My Spring Reading List!

After the heavier reading of Lent, I thought I'd like to continue some inspirational spiritual reading through the Easter season as well. 

Here's my book list!

Private and Pithy lessons from Scripture - Mother Angelica
Little Book of Life Lessons - Mother Angelica
Three to Get Married - Fulton Sheen
The Little Oratory
Diary Sister Faustina
Getting Past Perfect - Kate Wicker
The Words We Pray - Amy Welborn
Perfectly Yourself - Matthew Kelly 
Crossing the Threshold of Hope - Pope John Paul II

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Moving back alley abortions into the clinics- and the pro-abortion crowd is fine with it!

About 15 years ago or so, Mr. Pete's business was struggling and I needed some dental work badly. So I went to a local dental  office that has a reputation of working with the poor and Medicaid patients. Frankly, I was shocked at the condition of the waiting room when I walked in.

Although this dental office is situated close to the premiere children's hospital in the area, there was nothing exemplary about this place. The waiting room had all of the ambiance of a BMV station circa 1950: The walls were bland and dirty, and the few magazines there were had obviously been donated by other people, years ago!  

When I was called back to see the dentist I was in for even more surprises. There weren't individual exam rooms. All the patients sat in dental chairs in the round, and everyone in the room was privy to everything going on in the room. I took an uneasy seat in one of the chairs and waited for one of the dentists to come over to me.  One rather hurried young man sat down beside me and clicked on the big light over my head so that he could peer into my open mouth. But while he was working, I started to notice smoke coming from the light and then POOF!!!  there was a little flame!!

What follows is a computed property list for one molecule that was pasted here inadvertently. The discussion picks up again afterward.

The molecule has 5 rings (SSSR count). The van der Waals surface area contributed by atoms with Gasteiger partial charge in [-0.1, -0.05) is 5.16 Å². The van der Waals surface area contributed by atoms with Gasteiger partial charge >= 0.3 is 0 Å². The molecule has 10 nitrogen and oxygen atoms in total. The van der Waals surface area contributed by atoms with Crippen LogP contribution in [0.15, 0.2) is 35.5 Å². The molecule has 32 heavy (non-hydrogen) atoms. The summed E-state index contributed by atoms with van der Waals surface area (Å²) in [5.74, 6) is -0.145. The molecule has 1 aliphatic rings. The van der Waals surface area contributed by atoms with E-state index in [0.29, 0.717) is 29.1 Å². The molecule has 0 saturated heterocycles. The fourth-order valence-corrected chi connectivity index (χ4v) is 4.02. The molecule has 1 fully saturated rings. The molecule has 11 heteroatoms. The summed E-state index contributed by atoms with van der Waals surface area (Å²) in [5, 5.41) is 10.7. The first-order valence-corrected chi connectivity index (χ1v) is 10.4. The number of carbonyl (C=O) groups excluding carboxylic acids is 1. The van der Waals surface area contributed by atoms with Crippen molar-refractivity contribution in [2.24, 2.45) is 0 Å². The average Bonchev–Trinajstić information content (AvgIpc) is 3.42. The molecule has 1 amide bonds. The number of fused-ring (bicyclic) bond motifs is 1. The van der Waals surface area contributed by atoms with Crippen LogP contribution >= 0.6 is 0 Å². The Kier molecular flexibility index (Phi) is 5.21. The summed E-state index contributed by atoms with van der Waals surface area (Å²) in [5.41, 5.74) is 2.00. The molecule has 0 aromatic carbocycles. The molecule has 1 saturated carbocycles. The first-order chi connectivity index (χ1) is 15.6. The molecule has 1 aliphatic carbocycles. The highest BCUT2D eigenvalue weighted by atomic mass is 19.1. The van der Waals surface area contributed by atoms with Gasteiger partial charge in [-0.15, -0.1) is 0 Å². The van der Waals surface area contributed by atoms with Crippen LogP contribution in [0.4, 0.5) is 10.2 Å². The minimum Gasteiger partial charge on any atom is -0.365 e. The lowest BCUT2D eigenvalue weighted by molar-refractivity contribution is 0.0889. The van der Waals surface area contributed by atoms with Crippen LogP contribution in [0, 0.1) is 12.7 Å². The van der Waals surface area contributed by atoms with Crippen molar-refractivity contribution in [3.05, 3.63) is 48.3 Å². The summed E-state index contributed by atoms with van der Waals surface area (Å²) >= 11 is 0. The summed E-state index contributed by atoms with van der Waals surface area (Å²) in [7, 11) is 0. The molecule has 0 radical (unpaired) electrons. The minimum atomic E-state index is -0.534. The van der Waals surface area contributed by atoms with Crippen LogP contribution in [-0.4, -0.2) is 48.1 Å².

I quickly took his hand out of my mouth and pointed to the light. I don't remember the rest of the visit, but I also don't remember it as being particularly helpful.  I ended up seeing a regular dentist and making payments, and eventually having the tooth pulled. 

Flash forward a few years and I'm waiting to get a colonoscopy done in an outpatient center, and once more, I chose that place for financial reasons. This time however, the waiting room was reasonably comfortable and even cheery.  The doctor saw me in a private room with a nurse and an anesthesiologist, and there were no fires! I woke up in a little recovery area and when I was able to go home, a kind nurse put me in a wheelchair and helped Mr. Pete get me into the car.

I was reminded of both of these experiences last week, when the Supreme Court heard arguments in the case of Whole Woman's Health vs. Hellerstedt.  This case involves a Texas law that mandates that abortion clinics follow the same safety regulations as outpatient ambulatory surgery centers. Opponents of this law argue that this would be financially burdensome for abortion clinics and would necessitate the closing of many clinics that are unable or unwilling to make these changes. 

So what are these horrible mandates that the pro-abortion side is so against?

  • Having a doctor on staff with admitting privileges at a local hospital not more than 30 miles from the clinic.  This seems like a no brainer to me.  The New York Times reported: